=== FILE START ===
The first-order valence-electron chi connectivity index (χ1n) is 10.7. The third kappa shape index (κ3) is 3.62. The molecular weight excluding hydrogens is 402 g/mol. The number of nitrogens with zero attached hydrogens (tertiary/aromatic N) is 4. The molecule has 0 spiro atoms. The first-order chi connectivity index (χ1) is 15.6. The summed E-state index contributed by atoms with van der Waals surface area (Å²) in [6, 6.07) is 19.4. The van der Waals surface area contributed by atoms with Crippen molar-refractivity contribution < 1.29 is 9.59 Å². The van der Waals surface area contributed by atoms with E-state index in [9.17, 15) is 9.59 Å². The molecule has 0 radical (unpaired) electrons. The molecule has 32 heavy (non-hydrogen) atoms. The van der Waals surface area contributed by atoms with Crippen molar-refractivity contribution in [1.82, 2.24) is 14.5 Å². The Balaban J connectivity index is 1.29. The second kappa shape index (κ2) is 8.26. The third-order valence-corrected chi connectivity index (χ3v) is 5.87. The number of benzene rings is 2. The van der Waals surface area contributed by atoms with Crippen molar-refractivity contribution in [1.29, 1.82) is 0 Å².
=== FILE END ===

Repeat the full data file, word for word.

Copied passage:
The first-order valence-electron chi connectivity index (χ1n) is 10.7. The third kappa shape index (κ3) is 3.62. The molecular weight excluding hydrogens is 402 g/mol. The number of nitrogens with zero attached hydrogens (tertiary/aromatic N) is 4. The molecule has 0 spiro atoms. The first-order chi connectivity index (χ1) is 15.6. The summed E-state index contributed by atoms with van der Waals surface area (Å²) in [6, 6.07) is 19.4. The van der Waals surface area contributed by atoms with Crippen molar-refractivity contribution < 1.29 is 9.59 Å². The van der Waals surface area contributed by atoms with E-state index in [9.17, 15) is 9.59 Å². The molecule has 0 radical (unpaired) electrons. The molecule has 32 heavy (non-hydrogen) atoms. The van der Waals surface area contributed by atoms with Crippen molar-refractivity contribution in [1.82, 2.24) is 14.5 Å². The Balaban J connectivity index is 1.29. The second kappa shape index (κ2) is 8.26. The third-order valence-corrected chi connectivity index (χ3v) is 5.87. The number of benzene rings is 2. The van der Waals surface area contributed by atoms with Crippen molar-refractivity contribution in [1.29, 1.82) is 0 Å².